Energy Development: Coal
Why We Need Coal Reform
The need for federal coal leasing reform is well documented. Current flaws in the leasing program include:
- Effective royalty rates far below market value.
- Billions of dollars in lost royalty payments due to corporate self-dealing and subsidy manipulation.
- A lack of competitive bidding and Insufficient reclamation bonding that increasingly leaves cleanup costs to taxpayers.
- A failure to account for environmental impacts, including climate consequences.
Over the last 45 years, the federal coal program has undergone two federal coal-leasing pauses: one from 1973-1981 and one from 1984-1989. These were done because of significant findings of wrongdoing and mismanagement. In order to correct these issues, the federal government determined that a pause had to be instituted until reforms could be implemented and coal leases carried out in a environmentally responsible manner with a fair return to taxpayer assured.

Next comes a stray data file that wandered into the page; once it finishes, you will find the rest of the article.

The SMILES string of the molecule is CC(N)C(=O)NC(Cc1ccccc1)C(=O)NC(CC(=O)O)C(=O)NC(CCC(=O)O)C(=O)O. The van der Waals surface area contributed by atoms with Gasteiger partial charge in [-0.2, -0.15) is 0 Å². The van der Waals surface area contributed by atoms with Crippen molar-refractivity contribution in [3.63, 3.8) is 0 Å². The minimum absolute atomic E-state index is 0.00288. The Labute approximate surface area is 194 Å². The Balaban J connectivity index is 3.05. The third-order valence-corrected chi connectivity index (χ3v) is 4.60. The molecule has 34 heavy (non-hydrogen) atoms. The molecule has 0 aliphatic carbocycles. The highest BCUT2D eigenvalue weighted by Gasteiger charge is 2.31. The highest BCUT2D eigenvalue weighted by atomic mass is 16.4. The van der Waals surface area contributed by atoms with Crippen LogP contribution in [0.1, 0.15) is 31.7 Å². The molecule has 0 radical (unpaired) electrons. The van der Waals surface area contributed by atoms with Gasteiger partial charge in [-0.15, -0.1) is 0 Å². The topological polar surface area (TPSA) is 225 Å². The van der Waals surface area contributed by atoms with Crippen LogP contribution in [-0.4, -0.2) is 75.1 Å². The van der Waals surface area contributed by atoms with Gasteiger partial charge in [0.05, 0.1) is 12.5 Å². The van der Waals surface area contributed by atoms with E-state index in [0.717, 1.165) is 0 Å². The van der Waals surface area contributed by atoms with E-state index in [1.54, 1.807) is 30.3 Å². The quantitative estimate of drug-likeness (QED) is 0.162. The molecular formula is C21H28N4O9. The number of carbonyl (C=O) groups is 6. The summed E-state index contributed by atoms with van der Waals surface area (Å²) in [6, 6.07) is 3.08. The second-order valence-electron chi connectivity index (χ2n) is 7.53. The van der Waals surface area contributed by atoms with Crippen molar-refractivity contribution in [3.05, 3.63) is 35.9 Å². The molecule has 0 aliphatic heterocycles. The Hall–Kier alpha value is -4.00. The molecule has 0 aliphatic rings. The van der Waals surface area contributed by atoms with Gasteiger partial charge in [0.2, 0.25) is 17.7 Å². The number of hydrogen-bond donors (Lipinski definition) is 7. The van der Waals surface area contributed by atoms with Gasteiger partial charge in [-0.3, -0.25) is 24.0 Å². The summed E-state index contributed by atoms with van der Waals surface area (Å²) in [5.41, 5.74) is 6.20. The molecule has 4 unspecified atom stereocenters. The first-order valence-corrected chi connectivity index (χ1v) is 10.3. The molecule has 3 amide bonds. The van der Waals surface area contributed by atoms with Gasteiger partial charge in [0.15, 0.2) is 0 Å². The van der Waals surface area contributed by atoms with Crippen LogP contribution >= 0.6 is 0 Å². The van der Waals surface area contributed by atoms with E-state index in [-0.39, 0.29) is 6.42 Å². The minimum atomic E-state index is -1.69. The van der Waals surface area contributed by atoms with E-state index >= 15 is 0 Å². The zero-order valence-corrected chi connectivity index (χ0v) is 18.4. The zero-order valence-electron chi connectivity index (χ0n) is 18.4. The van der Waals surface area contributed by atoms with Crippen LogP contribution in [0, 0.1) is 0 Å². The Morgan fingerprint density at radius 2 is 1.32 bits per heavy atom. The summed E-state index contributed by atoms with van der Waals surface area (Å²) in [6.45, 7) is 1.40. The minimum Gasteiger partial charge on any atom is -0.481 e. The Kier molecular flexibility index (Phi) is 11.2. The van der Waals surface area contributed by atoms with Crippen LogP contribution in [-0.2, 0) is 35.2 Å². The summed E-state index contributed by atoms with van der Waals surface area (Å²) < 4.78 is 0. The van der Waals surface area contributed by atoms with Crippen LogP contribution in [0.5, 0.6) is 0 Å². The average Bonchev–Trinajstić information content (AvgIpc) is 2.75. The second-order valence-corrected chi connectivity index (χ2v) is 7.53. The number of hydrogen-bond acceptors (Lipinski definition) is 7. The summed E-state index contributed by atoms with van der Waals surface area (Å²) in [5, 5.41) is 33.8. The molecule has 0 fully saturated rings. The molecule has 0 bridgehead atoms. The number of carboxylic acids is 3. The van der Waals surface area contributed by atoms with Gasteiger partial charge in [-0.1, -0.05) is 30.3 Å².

Our Suggestions for Reform
The federal government should reform its leasing program to better determine:
- When, where and how leasing occurs.
- How to account the environmental and public health impacts.
- Policies to ensure that the American people are fairly compensated for the sale of their public resources.
The hallmark of any successful policy is continuous evaluation and, if necessary, reform. The federal coal leasing program has not gone through a programmatic review in more than 30 years, and we applaud the Bureau of Land Management (BLM) for pausing federal coal leases and taking this necessary step to ensure our public lands are managed appropriately.
As the next step in the Department of the Interior’s comprehensive review of the federal coal program, the Bureau of Land Management (BLM) today announced the dates and locations for a series of public meetings in May and June to solicit public input.